Standards for adequate bone levels before implant placement and for bone loss after placement may need to be reconsidered with the evolution of dental implant technology, according to Michael Klein, DDS, a prosthodontist with Advanced Implant Dentistry and Oral Restoration in Cedarhurst, New York.
Klein and his colleagues evaluated bone level changes in the years following the placement of 87 dental implants using the Paltop Implant System in 50 patients, analyzing radiographs in the one to four years after placement, abutment insertion, and functional loading.
The researchers specifically evaluated and graded mesial and distal surfaces, recording bone improvement, bone maintenance, and bone loss across 174 surfaces. The evaluations of bone levels were in relation to implant type, width, and length, placement into healed bone and extraction sockets, provisionalization, abutment type, and restoration type.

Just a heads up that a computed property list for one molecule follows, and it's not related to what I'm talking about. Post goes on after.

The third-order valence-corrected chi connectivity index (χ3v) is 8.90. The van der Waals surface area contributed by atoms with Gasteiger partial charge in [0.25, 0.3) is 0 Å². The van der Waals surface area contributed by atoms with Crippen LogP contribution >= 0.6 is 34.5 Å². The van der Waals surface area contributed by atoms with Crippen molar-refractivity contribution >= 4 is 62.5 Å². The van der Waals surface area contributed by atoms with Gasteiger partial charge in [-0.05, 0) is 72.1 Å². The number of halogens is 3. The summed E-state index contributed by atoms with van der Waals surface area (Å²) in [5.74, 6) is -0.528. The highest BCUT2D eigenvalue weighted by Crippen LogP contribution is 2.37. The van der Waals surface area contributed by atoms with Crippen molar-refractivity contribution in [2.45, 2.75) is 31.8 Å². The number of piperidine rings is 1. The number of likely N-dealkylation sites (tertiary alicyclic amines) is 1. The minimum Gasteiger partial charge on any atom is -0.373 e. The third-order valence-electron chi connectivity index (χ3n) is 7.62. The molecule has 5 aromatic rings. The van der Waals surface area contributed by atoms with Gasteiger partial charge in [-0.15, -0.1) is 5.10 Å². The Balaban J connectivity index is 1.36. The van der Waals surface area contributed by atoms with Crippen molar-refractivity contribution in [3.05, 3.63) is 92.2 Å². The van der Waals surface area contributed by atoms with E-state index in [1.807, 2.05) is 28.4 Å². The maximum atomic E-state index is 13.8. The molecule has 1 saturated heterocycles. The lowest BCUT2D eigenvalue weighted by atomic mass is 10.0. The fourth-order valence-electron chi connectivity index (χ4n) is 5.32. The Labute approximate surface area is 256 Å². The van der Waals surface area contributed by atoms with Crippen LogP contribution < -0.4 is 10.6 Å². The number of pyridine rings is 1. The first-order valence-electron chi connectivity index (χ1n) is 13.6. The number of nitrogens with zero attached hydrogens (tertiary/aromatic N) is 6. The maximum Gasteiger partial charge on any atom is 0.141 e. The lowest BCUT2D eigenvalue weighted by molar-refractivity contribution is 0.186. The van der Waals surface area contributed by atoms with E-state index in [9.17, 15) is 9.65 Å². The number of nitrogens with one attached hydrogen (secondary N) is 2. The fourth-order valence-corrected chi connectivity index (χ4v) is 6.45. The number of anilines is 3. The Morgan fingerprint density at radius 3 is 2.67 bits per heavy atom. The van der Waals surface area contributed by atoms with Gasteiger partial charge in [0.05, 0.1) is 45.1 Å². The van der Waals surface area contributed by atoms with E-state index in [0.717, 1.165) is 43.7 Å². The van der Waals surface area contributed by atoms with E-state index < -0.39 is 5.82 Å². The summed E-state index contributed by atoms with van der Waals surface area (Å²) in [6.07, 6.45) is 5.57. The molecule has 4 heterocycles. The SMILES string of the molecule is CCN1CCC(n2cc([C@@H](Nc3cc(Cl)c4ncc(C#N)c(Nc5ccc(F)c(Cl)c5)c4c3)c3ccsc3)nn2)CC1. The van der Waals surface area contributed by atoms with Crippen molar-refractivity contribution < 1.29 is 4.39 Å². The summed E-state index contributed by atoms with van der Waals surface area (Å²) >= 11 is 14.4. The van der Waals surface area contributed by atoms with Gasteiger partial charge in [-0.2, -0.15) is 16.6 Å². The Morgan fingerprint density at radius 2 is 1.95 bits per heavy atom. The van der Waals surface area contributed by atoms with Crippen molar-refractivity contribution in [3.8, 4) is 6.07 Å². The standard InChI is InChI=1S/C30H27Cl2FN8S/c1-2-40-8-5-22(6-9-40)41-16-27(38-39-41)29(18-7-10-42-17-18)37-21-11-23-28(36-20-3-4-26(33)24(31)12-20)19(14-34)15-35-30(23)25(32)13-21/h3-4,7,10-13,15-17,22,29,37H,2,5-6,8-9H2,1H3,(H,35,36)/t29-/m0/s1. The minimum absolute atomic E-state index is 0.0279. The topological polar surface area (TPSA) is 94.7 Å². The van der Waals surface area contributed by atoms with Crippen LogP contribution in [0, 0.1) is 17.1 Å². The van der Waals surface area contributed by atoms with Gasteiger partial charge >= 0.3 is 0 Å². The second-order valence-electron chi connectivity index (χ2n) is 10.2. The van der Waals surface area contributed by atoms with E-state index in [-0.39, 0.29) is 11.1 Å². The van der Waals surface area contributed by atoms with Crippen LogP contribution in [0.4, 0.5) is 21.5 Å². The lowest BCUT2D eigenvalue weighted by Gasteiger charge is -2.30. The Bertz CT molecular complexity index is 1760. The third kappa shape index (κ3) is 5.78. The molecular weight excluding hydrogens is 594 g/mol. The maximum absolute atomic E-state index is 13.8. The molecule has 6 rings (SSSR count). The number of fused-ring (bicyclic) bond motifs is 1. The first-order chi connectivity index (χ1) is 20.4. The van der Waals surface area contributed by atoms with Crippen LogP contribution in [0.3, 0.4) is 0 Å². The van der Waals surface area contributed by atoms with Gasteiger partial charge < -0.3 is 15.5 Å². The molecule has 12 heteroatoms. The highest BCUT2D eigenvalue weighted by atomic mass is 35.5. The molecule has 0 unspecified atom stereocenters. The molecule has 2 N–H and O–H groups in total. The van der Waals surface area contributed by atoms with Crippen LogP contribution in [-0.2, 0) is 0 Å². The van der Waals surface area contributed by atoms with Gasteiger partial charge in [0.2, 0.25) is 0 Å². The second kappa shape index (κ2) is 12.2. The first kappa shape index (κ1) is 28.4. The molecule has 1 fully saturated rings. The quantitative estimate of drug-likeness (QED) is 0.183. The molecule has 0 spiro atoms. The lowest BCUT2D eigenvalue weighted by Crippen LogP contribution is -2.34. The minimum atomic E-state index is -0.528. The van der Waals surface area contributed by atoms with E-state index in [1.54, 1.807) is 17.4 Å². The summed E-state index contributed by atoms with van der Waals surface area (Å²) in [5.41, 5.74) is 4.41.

Of the 87 implants place, 30% of implant surfaces had bone improvement, 62% had bone maintenance, and 8% had bone decrease, but at a maximum of 1 mm. This means 100% of the implants met the requirements for successful bone maintenance after abutment insertion and restoration loading, the researchers said.
The study, “Marginal Bone Changes on Ultraclean, Micro-Threaded Platform-Switched Implants Following Restoration: 1- to 4-Year Data,” was published by the Compendium of Continuing Education in Dentistry.